At hacker summit, a new focus on preventing brazen attacks
By The Associated Press
LAS VEGAS — Against a backdrop of cyberattacks that amount to full-fledged sabotage, Facebook chief security officer Alex Stamos brought a sobering message to the hackers and security experts assembled at the Black Hat conference in Las Vegas. In effect, he said, it's time to grow up.
By The Associated Press
Too many security researchers, he suggested, are focused on “really sexy, difficult problems” that don’t address the common vulnerabilities that allow malware attacks to wreak havoc. And too many security-minded hackers seem intent on demonstrating newly discovered hacks, such as making an ATM spit out cash or taking remote control of an internet-controlled car, rather than shoring up more mundane defences.
While part of that reflects the healthy intellectual curiosity of hackers, it’s also driven by marketing and economic incentives, Stamos said. “I appreciate the showmanship, but we need a little more thoughtfulness, a little less showmanship in our field,” he told reporters after his speech.
Global attacks, serious damage
Since May, the world has been rocked by two major international cyberattacks — the ransomware WannaCry and a likely state-sponsored attack called NotPetya that spread out of Ukraine. Those and other recent digital assaults have paralyzed hospitals, disrupted commerce, caused blackouts and interfered with national elections.
Stamos himself was formerly the chief security officer at Yahoo, which last year disclosed breaches of more than a billion user accounts that dated back to 2013 and 2014.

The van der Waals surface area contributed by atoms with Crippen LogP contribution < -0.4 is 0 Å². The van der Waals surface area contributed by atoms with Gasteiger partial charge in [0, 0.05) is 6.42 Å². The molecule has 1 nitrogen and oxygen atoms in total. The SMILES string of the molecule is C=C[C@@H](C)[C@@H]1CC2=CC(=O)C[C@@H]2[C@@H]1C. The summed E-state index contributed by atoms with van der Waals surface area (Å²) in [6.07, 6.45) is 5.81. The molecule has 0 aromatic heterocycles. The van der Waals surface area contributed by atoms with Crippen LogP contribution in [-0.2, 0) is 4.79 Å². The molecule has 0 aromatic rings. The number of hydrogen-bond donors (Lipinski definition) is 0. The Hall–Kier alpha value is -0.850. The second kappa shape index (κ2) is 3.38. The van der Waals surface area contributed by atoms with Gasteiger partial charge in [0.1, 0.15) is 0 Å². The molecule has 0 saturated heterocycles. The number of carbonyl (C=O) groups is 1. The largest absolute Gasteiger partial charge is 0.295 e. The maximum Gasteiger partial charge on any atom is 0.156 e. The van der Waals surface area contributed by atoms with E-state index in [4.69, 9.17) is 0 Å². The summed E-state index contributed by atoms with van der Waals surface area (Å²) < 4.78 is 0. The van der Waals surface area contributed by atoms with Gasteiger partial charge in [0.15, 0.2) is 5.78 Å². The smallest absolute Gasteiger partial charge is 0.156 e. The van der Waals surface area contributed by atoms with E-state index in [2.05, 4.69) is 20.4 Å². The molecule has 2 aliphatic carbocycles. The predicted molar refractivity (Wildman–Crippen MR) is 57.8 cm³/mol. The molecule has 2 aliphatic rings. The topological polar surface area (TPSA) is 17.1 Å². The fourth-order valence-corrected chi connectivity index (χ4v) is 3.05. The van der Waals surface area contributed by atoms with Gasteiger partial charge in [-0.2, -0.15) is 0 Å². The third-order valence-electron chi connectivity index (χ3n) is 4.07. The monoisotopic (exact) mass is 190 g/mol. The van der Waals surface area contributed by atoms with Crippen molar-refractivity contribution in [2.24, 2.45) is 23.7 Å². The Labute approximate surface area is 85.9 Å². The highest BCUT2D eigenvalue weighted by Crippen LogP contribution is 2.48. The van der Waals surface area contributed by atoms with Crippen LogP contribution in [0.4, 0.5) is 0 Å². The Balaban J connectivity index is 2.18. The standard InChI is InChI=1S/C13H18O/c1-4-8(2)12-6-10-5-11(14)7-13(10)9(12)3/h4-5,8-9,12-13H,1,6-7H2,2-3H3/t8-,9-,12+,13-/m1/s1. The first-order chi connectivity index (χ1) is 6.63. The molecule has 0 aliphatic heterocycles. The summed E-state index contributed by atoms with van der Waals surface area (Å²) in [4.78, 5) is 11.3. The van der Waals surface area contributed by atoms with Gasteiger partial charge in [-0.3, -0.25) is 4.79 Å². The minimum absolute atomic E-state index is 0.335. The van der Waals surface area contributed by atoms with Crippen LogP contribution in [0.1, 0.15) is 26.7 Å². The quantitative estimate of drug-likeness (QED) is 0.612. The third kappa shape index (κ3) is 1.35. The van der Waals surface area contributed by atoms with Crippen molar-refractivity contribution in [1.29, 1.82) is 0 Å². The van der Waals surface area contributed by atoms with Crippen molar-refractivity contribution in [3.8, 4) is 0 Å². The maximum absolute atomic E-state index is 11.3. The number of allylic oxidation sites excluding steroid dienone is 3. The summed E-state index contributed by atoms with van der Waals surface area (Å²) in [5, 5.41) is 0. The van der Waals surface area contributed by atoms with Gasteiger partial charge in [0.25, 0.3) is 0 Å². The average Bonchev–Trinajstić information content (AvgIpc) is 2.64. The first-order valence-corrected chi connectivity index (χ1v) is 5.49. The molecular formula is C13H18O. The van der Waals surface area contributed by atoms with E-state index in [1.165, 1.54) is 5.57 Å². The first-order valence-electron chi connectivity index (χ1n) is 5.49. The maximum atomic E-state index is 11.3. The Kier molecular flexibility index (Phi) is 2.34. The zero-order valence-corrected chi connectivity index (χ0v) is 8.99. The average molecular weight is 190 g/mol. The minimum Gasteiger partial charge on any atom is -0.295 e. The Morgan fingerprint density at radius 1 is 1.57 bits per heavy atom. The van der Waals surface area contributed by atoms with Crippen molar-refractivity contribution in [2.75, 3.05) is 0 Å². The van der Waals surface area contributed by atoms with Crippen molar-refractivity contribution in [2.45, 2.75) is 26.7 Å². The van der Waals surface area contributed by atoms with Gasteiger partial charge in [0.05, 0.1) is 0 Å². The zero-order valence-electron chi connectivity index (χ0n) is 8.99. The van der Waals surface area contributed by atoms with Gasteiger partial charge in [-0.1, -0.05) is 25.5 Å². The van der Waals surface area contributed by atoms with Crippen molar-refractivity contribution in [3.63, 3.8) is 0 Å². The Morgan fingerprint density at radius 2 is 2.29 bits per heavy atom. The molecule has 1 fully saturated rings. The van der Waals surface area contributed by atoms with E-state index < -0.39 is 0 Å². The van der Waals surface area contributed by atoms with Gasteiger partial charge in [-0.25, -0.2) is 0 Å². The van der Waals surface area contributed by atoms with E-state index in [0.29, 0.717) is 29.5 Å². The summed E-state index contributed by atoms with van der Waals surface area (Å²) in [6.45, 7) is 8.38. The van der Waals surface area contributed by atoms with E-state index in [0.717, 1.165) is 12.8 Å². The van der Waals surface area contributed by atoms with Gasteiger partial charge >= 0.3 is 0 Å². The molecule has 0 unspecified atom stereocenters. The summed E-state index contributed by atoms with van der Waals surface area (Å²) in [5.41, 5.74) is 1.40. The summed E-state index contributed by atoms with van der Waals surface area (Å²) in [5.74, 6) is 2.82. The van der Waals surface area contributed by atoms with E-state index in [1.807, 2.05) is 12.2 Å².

Black Hat, now in its 20th year, has matured since what Stamos, a longtime attendee of the computer security conference, described as its “edgy and transgressive” early days. It has grown more professional and corporate over time.
Stamos called for a culture change among hackers and more emphasis on defence — and basic digital hygiene — over the thrilling hunt for undiscovered vulnerabilities. And he called for diversifying an industry that skews white and male, and generally showing more empathy for the people whom security professionals are tasked to protect.
“It’s unfair for us to say that users should be better,” said Stamos, challenging his profession to find better ways to help people solve the most common vulnerabilities, such as reuse of passwords, email phishing attempts, and not updating devices to patch bugs.
Building a wall, metaphorically
Stamos announced that Facebook is investing $1 million to encourage defensive security research through an upcoming contest.
He also revealed the company will contribute $500,000 to a Harvard University-based bipartisan election-security project. That effort will be co-led by former presidential campaign officials for Democrat Hillary Clinton and Republican Mitt Romney. Facebook and its rival Google will help create an information-sharing and analysis hub that Stamos said could help local officials and campaigns prevent attacks.
Stamos isn’t the only one calling for a broader focus on defensive techniques.
“We should celebrate defence,” said conference attendee Amit Yoran, CEO of Columbia, Maryland-based security firm Tenable, and a former cybersecurity official during the administration of President George W. Bush. “We focus on the threat of the day, the attack of the day, instead of focusing on the foundational issues.”
But some attendees — Stamos among them — also point out that the bug-squashing hacker ethos still plays an important foundational role in helping to understand what needs to be fixed.
“Every single hacker is going to start by attacking and trying to hack things,” said Jaime Blasco, a chief scientist at San Mateo, California-based Alienvault, who has been trying to compromise systems since he was a 12-year-old growing up in Spain. “I don’t think it’s bad. If you want to be a good defender, you have to understand hackers, and you have to have been one of them to know what you’re dealing with.”
— Matt O’Brien
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